Here is a link to the October, 2015 forecast

The IMF discussed the economic risks and prospects.

Prospects across the main countries and regions remain uneven. Relative to last year, growth in advanced economies is expected to pick up slightly, while it is projected to decline in emerging market and developing economies. With declining commodity prices, depreciating emerging market currencies, and increasing financial market volatility, downside risks to the outlook have risen,
particularly for emerging market and developing economies. Global activity is projected to gather some pace in 2016. In advanced economies, the modest recovery that started in 2014 is projected to strengthen further. In emerging market and developing economies, the outlook is projected to improve: in particular, growth in countries in economic distress in 2015 (including Brazil, Russia, and some countries in Latin America and in the Middle East), while remaining weak or negative, is projected to be higher next year, more than offsetting the expected gradual slowdown in China

China's One Child Policy continues Multi-year erosion and millions of ghost people will be legalized

Parents of newborn babies in southern China's Guangdong Province will no longer have to prove they obediently limited, through any means including forced abortion, the size of their nuclear families.

In the latest example of a gradual easing of the controversial one-child policy, police officers at the province's Public Security Bureau recently stopped demanding to see family-planning compliance certificates before registering "hukou," or household registration, for babies.

After the policy change was publicly announced in July, non-certified parents who had disobeyed the old rule but failed to register their babies flocked to apply for hukous. Some even waited in hours-long lines.

Some parents said they hurried to register out of fear that the policy easing might be temporary, even though authorities had insisted it was permanent. Many recalled that Guangdong birth control rules were temporarily waived during nationwide census counts in 2000 and 2010. Parents who had babies in those years could apply for hukous without impunity.

A father in the province's largest city, Guangzhou surnamed, said he was so worried that the latest easing might be temporary that he quickly applied for a hukou for his second son, who is now more than 3 years old.

Other non-certified parents, though, said they would wait to register for a hukou in hopes authorities would further relax the rules. Many feared registering a child without a certificate, even under the latest adjustment, could eventually lead to fines equal to as much as six times a family's annual income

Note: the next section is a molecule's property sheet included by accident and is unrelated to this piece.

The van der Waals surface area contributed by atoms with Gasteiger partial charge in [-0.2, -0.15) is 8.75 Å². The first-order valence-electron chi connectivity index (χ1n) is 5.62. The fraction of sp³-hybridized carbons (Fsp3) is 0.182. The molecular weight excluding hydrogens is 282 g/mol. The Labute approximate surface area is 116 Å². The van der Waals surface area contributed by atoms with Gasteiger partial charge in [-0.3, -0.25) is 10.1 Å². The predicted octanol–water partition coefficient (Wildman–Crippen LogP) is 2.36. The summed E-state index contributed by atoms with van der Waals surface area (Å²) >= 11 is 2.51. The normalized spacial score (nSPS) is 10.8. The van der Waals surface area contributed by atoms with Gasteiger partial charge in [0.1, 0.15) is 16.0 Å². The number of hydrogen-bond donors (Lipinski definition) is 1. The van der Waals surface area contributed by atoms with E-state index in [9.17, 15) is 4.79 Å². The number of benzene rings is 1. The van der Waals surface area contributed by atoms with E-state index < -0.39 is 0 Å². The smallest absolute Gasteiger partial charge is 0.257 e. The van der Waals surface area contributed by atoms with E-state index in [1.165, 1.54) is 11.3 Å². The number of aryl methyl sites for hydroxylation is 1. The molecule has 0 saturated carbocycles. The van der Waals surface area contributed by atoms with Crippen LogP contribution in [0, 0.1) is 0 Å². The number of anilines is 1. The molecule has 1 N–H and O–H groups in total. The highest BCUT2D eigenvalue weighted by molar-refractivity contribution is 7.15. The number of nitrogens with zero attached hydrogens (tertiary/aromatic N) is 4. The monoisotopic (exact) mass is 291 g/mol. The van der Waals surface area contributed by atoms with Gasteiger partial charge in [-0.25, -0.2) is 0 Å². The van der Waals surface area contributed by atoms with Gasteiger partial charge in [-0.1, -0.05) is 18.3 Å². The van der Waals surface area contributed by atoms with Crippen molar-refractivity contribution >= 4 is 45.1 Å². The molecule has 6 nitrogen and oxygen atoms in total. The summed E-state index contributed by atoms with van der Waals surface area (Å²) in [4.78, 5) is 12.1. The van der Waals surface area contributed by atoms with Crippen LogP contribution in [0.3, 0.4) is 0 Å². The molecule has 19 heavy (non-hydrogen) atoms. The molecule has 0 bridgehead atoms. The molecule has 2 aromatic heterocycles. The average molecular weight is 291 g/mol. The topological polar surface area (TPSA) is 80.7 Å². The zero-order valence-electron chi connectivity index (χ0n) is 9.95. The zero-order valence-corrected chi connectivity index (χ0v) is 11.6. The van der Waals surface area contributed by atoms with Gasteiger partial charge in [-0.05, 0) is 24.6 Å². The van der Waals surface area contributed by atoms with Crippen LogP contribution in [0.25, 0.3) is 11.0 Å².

About half of the 13 million people without a hukou in 2010 – the year of the most recent nationwide census – were born in violation of the one-child policy, census officials said. As a result, they were ineligible for schooling and not covered by the social welfare system. A person without a hukou cannot even board a train. A hukou is a requirement for anyone in China who wants vital government services, including health care and education.

LPP Fusion will Line Vacuum Chamber With Titanium Compound to Suppress Oxidation as Contamination is still too high

Based on the results of test shots fired in September, LPPFusion’s research team has decided to line the vacuum chamber of the device with titanium or a titanium compound. While we cleaned oxides off the tungsten, these compounds have reappeared due to oxygen in the stainless steel chamber. After some research, we concluded that the oxygen was coming from the break-up of chromium oxide in the stainless steel when it is exposed to the hot plasma. The basic solution to this is to cover up the steel with a material that tightly binds oxygen and that won’t give it up even with high heat. Titanium and its compounds are the accepted best material for this purpose.

LPPFusion’s team first fired the newly cleaned tungsten electrodes on Sept. 9. This initial shot provides the coating of the insulator that produces a thin current sheath. Such a thin sheath is needed for the pinch that in turn produces fusion reactions. Since this first shot does not have the insulator coating, it never produces fusion. What was not expected was the large amount of oxygen released, as evidenced by an increase in the chamber pressure. In addition, the characteristic yellow-gold color of tungsten bronze (a compound of tungsten, oxygen and hydrogen) also reappeared. It was spread widely on the steel chamber walls and more lightly back on the tungsten electrodes.